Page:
In April there was a dust up between Bookman and Polis.
Bookman told reporters that “the governor is very clear that the state will not reopen until he has the capacity to make everyone safe.”
Polis followed up by saying that wasn’t true. “I don’t have — no governor has, the president doesn’t have — the capacity to make everyone safe,” Polis said. “I just want to set expectations out there that there is nobody that can make everybody safe, because the virus is going to stay with us.”
With a special debt of gratitude for our partners in local public health who are implementing the response on a day-to-day basis for their communities, against all odds, working tirelessly to keep our communities safe.
Local public health officials have been critical of the governor’s response to the pandemic. They’ve asked Polis to be more transparent and communicative about changes to coronavirus restrictions.
Also, public health officials have taken a lot of flak for policies implemented by the governor, as well as their own work to limit the spread of COVID-19. A number have quit as a result of the stress. Some have been targeted by vandalism and threats.
Many of the members of the COVID response team and local public health agencies are here today so that we can acknowledge them.
But tragically, as we all know, many of us personally — including myself — not everyone has made it through. As of today, Colorado has lost 5,655 souls to COVID-19, each loss seared into the mind and collective memory of our state.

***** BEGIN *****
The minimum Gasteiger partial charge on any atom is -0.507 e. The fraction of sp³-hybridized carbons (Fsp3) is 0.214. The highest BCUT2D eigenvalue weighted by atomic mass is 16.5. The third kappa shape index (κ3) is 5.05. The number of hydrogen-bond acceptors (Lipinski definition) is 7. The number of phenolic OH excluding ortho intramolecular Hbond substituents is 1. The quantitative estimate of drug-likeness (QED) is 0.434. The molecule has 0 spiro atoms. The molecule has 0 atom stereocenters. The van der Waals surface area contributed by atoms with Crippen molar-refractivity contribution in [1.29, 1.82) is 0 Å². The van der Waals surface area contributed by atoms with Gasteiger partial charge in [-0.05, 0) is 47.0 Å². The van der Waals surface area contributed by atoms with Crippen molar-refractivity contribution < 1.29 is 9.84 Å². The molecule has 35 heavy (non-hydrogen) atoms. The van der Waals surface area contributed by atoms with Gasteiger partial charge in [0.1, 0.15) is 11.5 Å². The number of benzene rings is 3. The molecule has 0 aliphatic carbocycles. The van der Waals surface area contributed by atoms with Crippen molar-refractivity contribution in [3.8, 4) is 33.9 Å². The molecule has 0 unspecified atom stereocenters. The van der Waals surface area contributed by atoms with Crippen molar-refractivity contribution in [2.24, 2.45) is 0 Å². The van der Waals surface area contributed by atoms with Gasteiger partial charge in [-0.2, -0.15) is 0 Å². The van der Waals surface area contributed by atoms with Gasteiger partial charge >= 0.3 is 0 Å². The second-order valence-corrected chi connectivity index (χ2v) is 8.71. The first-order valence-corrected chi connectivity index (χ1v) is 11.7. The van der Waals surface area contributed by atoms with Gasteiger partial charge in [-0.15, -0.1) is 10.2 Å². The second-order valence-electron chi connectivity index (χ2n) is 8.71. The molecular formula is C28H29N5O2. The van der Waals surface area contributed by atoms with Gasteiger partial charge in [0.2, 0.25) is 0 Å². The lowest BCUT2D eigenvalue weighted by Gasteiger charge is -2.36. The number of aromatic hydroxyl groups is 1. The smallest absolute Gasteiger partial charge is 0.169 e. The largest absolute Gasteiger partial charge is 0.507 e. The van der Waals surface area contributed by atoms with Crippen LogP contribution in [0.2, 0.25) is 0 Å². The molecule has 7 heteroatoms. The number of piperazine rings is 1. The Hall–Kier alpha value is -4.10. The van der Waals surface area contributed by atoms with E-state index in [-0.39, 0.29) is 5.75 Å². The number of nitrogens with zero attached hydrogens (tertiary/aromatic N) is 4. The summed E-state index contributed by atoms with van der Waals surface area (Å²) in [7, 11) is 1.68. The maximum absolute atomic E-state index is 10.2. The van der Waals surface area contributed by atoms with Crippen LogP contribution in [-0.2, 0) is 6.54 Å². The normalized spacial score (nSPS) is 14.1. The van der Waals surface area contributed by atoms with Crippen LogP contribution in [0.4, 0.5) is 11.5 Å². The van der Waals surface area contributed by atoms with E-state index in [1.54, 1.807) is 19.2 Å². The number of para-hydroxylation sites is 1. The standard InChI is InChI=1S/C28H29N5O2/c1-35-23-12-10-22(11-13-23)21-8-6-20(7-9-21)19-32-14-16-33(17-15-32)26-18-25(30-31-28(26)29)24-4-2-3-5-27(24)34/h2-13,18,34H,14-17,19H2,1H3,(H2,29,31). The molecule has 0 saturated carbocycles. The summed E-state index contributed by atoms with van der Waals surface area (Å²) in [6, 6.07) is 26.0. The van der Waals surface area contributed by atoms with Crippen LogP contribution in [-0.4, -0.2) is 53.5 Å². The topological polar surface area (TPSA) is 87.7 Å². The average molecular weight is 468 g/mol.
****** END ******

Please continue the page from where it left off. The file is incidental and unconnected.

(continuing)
And today, as many Coloradans observe Ash Wednesday, let us reflect on the past and each of our sacrifices over the last year. As Ecclesiastes 3:20 reads — “all go to one place, and all come from dust and all return to dust.”
If we could have a moment of silence for those who we lost.
In the words of poet Hannah Senesh: “There are stars whose light reaches the Earth only when they are gone and no more. And there are people whose sparkling memory illuminates the world when they themselves are no longer in our midst. These lights, which shine bright in the darkness of night, show us the lighted path.”
Senesh was a poet and paratrooper trained to rescue Jews during the Holocaust. She was captured and killed by the Nazis. Her diary and literary works were published posthumously. Polis is Colorado’s first Jewish governor.
And I know many in this chamber have lost friends and family members to COVID. I have lost friends as well. And they will forever live, and may their memory be a blessing to all of us.
Gov. Polis was invoking a common Jewish saying to honor the dead here.
Of course, the greatest way to honor the immeasurable sacrifices of the last year is to do right by one another and prevent further unnecessary loss.
Our goals in Colorado have remained the same since the early days of this pandemic: Avoid overwhelming our hospitals, save lives and ensure economic stability for Colorado families and small businesses until a cure or a vaccine is readily available.